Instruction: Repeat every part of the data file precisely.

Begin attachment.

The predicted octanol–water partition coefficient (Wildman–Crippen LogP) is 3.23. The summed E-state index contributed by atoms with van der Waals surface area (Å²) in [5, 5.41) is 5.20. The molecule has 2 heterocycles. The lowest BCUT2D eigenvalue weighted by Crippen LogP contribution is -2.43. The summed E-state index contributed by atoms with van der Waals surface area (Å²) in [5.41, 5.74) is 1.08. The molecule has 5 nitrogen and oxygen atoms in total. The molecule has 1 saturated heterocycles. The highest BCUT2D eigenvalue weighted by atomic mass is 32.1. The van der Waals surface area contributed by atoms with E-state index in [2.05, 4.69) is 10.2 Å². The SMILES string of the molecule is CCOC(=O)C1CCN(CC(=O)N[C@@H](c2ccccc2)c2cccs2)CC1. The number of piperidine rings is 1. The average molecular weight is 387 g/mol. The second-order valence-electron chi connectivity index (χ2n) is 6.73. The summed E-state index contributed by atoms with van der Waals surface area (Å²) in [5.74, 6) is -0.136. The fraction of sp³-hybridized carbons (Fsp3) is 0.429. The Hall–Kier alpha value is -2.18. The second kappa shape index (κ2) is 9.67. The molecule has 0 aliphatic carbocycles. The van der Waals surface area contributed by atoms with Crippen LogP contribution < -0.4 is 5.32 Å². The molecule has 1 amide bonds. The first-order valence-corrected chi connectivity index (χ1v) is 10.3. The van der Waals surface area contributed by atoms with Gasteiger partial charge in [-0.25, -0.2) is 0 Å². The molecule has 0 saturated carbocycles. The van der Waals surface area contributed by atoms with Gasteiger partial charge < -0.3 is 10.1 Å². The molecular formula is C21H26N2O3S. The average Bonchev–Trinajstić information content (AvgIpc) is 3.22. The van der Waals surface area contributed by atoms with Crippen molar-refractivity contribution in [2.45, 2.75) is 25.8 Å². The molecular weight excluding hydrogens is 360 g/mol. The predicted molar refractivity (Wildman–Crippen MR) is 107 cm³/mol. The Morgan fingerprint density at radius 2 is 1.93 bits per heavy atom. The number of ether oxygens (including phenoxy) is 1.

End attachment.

The predicted octanol–water partition coefficient (Wildman–Crippen LogP) is 3.23. The summed E-state index contributed by atoms with van der Waals surface area (Å²) in [5, 5.41) is 5.20. The molecule has 2 heterocycles. The lowest BCUT2D eigenvalue weighted by Crippen LogP contribution is -2.43. The summed E-state index contributed by atoms with van der Waals surface area (Å²) in [5.41, 5.74) is 1.08. The molecule has 5 nitrogen and oxygen atoms in total. The molecule has 1 saturated heterocycles. The highest BCUT2D eigenvalue weighted by atomic mass is 32.1. The van der Waals surface area contributed by atoms with E-state index in [2.05, 4.69) is 10.2 Å². The SMILES string of the molecule is CCOC(=O)C1CCN(CC(=O)N[C@@H](c2ccccc2)c2cccs2)CC1. The number of piperidine rings is 1. The average molecular weight is 387 g/mol. The second-order valence-electron chi connectivity index (χ2n) is 6.73. The summed E-state index contributed by atoms with van der Waals surface area (Å²) in [5.74, 6) is -0.136. The fraction of sp³-hybridized carbons (Fsp3) is 0.429. The Hall–Kier alpha value is -2.18. The second kappa shape index (κ2) is 9.67. The molecule has 0 aliphatic carbocycles. The van der Waals surface area contributed by atoms with Crippen LogP contribution < -0.4 is 5.32 Å². The molecule has 1 amide bonds. The first-order valence-corrected chi connectivity index (χ1v) is 10.3. The van der Waals surface area contributed by atoms with Gasteiger partial charge in [-0.25, -0.2) is 0 Å². The molecule has 0 saturated carbocycles. The van der Waals surface area contributed by atoms with Gasteiger partial charge < -0.3 is 10.1 Å². The molecular formula is C21H26N2O3S. The average Bonchev–Trinajstić information content (AvgIpc) is 3.22. The van der Waals surface area contributed by atoms with Crippen molar-refractivity contribution in [2.45, 2.75) is 25.8 Å². The molecular weight excluding hydrogens is 360 g/mol. The predicted molar refractivity (Wildman–Crippen MR) is 107 cm³/mol. The Morgan fingerprint density at radius 2 is 1.93 bits per heavy atom. The number of ether oxygens (including phenoxy) is 1.